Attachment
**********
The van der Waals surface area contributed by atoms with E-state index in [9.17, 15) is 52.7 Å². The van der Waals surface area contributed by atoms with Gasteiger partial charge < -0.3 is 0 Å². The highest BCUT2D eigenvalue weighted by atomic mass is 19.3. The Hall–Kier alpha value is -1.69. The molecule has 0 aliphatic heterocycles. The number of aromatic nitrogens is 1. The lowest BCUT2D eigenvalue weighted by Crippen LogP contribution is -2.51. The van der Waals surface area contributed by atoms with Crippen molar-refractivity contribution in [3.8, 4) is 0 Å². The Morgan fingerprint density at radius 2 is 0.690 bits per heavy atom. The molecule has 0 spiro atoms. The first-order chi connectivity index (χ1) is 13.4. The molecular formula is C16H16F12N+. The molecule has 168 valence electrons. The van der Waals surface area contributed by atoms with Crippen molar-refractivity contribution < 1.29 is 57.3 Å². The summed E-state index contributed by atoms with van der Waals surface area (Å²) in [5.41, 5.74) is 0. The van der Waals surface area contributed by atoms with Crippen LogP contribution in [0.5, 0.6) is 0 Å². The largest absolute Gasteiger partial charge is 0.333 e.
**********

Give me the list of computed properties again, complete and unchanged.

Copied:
The van der Waals surface area contributed by atoms with E-state index in [9.17, 15) is 52.7 Å². The van der Waals surface area contributed by atoms with Gasteiger partial charge < -0.3 is 0 Å². The highest BCUT2D eigenvalue weighted by atomic mass is 19.3. The Hall–Kier alpha value is -1.69. The molecule has 0 aliphatic heterocycles. The number of aromatic nitrogens is 1. The lowest BCUT2D eigenvalue weighted by Crippen LogP contribution is -2.51. The van der Waals surface area contributed by atoms with Crippen molar-refractivity contribution in [3.8, 4) is 0 Å². The Morgan fingerprint density at radius 2 is 0.690 bits per heavy atom. The molecule has 0 spiro atoms. The first-order chi connectivity index (χ1) is 13.4. The molecular formula is C16H16F12N+. The molecule has 168 valence electrons. The van der Waals surface area contributed by atoms with Crippen molar-refractivity contribution < 1.29 is 57.3 Å². The summed E-state index contributed by atoms with van der Waals surface area (Å²) in [5.41, 5.74) is 0. The van der Waals surface area contributed by atoms with Crippen LogP contribution in [0.5, 0.6) is 0 Å². The largest absolute Gasteiger partial charge is 0.333 e.